In the absence of a suitable modelling tool, it was not possible to progress the project to a larger scale, as originally intended. The project was abandoned by mutual consent. WES will continue to develop a suitable process design methodology at the Maui facility.
Combined Low-Cost Pre-Treatment of Flue Gas and Capture of CO₂ from Lignite-Fired Power Stations Using a Novel Integrated Process Concept – COCAPCO
Submitted by Loy Yang Power Management Pty Ltd in association with TRUenergy and CSIRO Energy Technology
The objective of this project was to develop a new absorber system to allow effective simultaneous capture of SO₂ and CO₂. This was intended to allow post-combustion capture to be implemented effectively in Australia without the need for an expensive preliminary desulfurisation step.
The research was undertaken in two parallel streams. The first involved a collaboration between CSIRO and the European Union iCap project consortium , to test a process developed by TNO, dubbed ‘CASPER’, at the CSIRO post-combustion capture pilot plant at the AGL Loy Yang power station. The CASPER process involves continuous precipitation of SO₂ in the form of K₂SO₄ from a bleed stream off the main amine solvent loop.
The second stream involved pilot scale testing of a novel amine-based solvent developed by CSIRO and a novel post-combustion capture process configuration, dubbed ‘CS-CAP’. In this patented process, both CO₂ and SO₂ are removed using a single column and a single solvent. CO₂ is absorbed using the bulk of the solvent in the upper section of the column while SO₂ is absorbed in a fraction of the solvent in the lower section of the column. The concentrated SO2 stream can be recycled, while the bulk of the solvent remains SO₂ free.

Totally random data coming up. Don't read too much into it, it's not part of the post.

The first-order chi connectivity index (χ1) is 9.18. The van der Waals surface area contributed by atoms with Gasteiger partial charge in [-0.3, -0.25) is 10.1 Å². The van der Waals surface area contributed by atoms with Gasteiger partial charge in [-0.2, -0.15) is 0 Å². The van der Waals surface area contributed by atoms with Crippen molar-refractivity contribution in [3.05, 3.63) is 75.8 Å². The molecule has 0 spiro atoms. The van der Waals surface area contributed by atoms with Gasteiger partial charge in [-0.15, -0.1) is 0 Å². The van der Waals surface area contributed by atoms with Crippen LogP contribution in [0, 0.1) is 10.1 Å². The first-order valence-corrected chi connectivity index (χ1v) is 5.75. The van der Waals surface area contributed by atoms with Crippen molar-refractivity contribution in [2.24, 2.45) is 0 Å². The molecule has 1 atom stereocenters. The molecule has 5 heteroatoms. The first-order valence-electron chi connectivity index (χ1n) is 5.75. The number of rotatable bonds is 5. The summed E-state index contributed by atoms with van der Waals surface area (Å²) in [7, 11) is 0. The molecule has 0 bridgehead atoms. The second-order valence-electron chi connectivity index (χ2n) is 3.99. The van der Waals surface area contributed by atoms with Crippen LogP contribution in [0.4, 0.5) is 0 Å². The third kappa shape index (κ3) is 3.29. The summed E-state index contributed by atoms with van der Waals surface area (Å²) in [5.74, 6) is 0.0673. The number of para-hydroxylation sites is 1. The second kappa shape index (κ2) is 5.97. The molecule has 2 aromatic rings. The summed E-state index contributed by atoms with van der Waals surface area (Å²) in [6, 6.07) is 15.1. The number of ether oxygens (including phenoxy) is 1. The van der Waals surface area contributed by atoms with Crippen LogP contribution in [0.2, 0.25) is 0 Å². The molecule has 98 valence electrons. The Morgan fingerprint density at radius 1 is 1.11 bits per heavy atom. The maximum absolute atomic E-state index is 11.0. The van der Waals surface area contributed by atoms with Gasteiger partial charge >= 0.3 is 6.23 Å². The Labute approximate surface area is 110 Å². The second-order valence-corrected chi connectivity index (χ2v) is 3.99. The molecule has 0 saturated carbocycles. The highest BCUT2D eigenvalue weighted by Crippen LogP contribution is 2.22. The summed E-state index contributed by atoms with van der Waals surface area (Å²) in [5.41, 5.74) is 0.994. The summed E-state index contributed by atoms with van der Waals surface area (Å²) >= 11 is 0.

Both the TNO CASPER process and the CSIRO CS-CAP process were able to capture over 90% of the CO₂ in the flue gas and all of the SO₂, irrespective of the concentration in the flue gas. A model for the sulfur chemistry as a function of SO₂, CO₂ and absorbent composition was validated. Both technologies were shown to have the potential to capture SO₂ and CO₂ simultaneously, eliminating the need for a separate flue gas desulfurisation step.
A techno-economic assessment suggested that the CASPER process should represent a cost saving of about $200m for a 500 MW plant fitted with amine-based post-combustion capture.
Evaluation of Advanced Post Combustion Capture Process and Equipment with Two Advanced Liquid Absorbents for Application in Victorian Brown Coal-Fired Power Stations
Submitted by Commonwealth Scientific and Industrial Research Organisation (CSIRO) in association with IHI Corporation, Japan and AGL Loy Yang Power Pty Ltd
This research project is a major collaboration between internationally renowned technology provider, IHI Corporation, and Australia’s world-class research organisation; CSIRO. The collaboration is a world-first evaluation of a technology provider-developed PCC process in flue gases from Victorian lignite-fired power.
This project entailed a two-year evaluation of two advanced liquid absorbents, two advanced process designs and an advanced gas/liquid contactor. The combination of these three aspects represents a significant step forward in post-combustion capture technology application for Victorian lignite-fired power stations. These improvements were expected to deliver almost a 40% reduction in the absorbent energy requirement of the pilot plant compared to a standard amine process.